I wonder how adding in something like a Black Knight/Alextraza would help against control priests or mech pallys with strong single taunt minions? Black knight would obviously prevent you trading your entire board into one minion, and alexstraza would act as a catch up mechanic late in the game if your’e short on cards/playing a hero who healed the whole match (behind a big taunt minion you took a while to get down)

    • Ferbe
      October 10, 2018 at 1:18 pm

      Also Floop could used same turn or the following turn with the black knight in case your opponent dropped another big one that next turn.

    • Qwerty019283
      October 11, 2018 at 4:59 am

      you won’t really be short of cards with this deck at any point tho…

  5. DrNoOne
    September 26, 2018 at 5:19 am

    I’ve been playing this deck (EU Legend) and have found that substituting 1 Saronite Chain Gang for Cenarius really improves the consistency of the deck. The one extra board refill/board buff is a godsend both against control decks with tons of removal (Warlocks/Shudderwock) and against aggro.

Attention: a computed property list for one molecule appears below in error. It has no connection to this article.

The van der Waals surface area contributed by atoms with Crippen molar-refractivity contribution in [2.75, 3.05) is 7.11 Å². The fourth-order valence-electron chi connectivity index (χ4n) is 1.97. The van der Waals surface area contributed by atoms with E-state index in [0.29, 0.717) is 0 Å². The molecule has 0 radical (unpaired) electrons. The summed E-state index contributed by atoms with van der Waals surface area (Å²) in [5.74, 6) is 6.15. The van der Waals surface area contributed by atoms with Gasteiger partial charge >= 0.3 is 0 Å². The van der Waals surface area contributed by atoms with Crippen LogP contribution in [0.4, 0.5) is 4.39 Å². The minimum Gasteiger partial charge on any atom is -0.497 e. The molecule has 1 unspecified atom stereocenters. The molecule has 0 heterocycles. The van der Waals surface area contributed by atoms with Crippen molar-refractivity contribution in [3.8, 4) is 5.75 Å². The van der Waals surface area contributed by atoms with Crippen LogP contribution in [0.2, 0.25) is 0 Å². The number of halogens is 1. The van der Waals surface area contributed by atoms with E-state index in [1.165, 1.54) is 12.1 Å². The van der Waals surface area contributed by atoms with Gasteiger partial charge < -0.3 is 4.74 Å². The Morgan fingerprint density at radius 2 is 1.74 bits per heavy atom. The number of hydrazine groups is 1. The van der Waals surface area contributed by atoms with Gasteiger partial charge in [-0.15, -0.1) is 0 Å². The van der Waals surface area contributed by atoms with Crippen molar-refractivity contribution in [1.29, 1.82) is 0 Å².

On its face it might seem like a very slow play, but this isn’t really a tempo deck. Each turn you are looking either to create a board from scratch because your opponent cleared the previous one, or you are looking to buff your existing board. Cenarius is a premium choice for both.

    • DrNoOne
      September 26, 2018 at 5:23 am

      Also, and it goes without saying, playing Cenarius with Floop in hand is absolutely broken.

    • Stonekeep - Site Admin
      September 29, 2018 at 12:57 am

      Cenarius is a pretty interesting idea, I’ll definitely give it a try. I remember trying him out before Boomsday, and he worked… weelll, he DID work, but I didn’t feel like he’s amazing. However, Floop might be a game-changer – after the first slow turn you get a second, insane one. 4 mana for a 3/4 + a massive buff, but even 3/4 + 2x 2/2 Taunt is amazing.

  6. Vothart
    September 25, 2018 at 7:58 am